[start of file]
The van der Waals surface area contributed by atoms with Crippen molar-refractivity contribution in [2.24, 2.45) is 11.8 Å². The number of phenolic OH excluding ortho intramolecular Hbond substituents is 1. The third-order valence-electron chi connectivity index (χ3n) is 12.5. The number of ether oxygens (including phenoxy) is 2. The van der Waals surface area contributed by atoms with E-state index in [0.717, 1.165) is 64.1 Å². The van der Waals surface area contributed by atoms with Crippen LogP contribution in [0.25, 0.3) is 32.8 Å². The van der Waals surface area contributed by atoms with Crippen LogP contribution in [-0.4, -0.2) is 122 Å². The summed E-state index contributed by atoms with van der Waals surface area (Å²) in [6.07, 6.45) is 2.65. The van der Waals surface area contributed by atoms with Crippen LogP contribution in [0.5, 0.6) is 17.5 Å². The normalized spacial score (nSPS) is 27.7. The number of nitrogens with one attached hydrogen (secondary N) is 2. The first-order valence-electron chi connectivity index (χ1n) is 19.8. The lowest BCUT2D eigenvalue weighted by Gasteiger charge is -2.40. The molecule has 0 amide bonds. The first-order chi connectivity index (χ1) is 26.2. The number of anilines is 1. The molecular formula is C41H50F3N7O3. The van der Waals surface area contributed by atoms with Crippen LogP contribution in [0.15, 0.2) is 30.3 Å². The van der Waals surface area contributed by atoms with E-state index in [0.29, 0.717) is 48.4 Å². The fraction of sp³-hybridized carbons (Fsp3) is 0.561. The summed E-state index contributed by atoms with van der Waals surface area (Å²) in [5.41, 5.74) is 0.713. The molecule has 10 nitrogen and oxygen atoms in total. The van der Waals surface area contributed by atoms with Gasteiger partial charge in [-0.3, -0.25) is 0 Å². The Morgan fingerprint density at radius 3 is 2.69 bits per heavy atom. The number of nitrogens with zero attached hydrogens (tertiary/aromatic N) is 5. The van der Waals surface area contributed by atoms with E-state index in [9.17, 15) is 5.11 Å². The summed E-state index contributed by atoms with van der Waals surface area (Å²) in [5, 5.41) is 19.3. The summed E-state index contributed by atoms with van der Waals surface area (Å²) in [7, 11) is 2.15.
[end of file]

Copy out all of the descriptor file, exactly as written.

The van der Waals surface area contributed by atoms with Crippen molar-refractivity contribution in [2.24, 2.45) is 11.8 Å². The number of phenolic OH excluding ortho intramolecular Hbond substituents is 1. The third-order valence-electron chi connectivity index (χ3n) is 12.5. The number of ether oxygens (including phenoxy) is 2. The van der Waals surface area contributed by atoms with E-state index in [0.717, 1.165) is 64.1 Å². The van der Waals surface area contributed by atoms with Crippen LogP contribution in [0.25, 0.3) is 32.8 Å². The van der Waals surface area contributed by atoms with Crippen LogP contribution in [-0.4, -0.2) is 122 Å². The summed E-state index contributed by atoms with van der Waals surface area (Å²) in [6.07, 6.45) is 2.65. The van der Waals surface area contributed by atoms with Crippen LogP contribution in [0.5, 0.6) is 17.5 Å². The normalized spacial score (nSPS) is 27.7. The number of nitrogens with one attached hydrogen (secondary N) is 2. The first-order valence-electron chi connectivity index (χ1n) is 19.8. The lowest BCUT2D eigenvalue weighted by Gasteiger charge is -2.40. The molecule has 0 amide bonds. The first-order chi connectivity index (χ1) is 26.2. The number of anilines is 1. The molecular formula is C41H50F3N7O3. The van der Waals surface area contributed by atoms with Crippen LogP contribution in [0.15, 0.2) is 30.3 Å². The van der Waals surface area contributed by atoms with E-state index in [0.29, 0.717) is 48.4 Å². The fraction of sp³-hybridized carbons (Fsp3) is 0.561. The summed E-state index contributed by atoms with van der Waals surface area (Å²) in [5.41, 5.74) is 0.713. The molecule has 10 nitrogen and oxygen atoms in total. The van der Waals surface area contributed by atoms with Gasteiger partial charge in [-0.3, -0.25) is 0 Å². The Morgan fingerprint density at radius 3 is 2.69 bits per heavy atom. The number of nitrogens with zero attached hydrogens (tertiary/aromatic N) is 5. The van der Waals surface area contributed by atoms with E-state index in [9.17, 15) is 5.11 Å². The summed E-state index contributed by atoms with van der Waals surface area (Å²) in [5, 5.41) is 19.3. The summed E-state index contributed by atoms with van der Waals surface area (Å²) in [7, 11) is 2.15.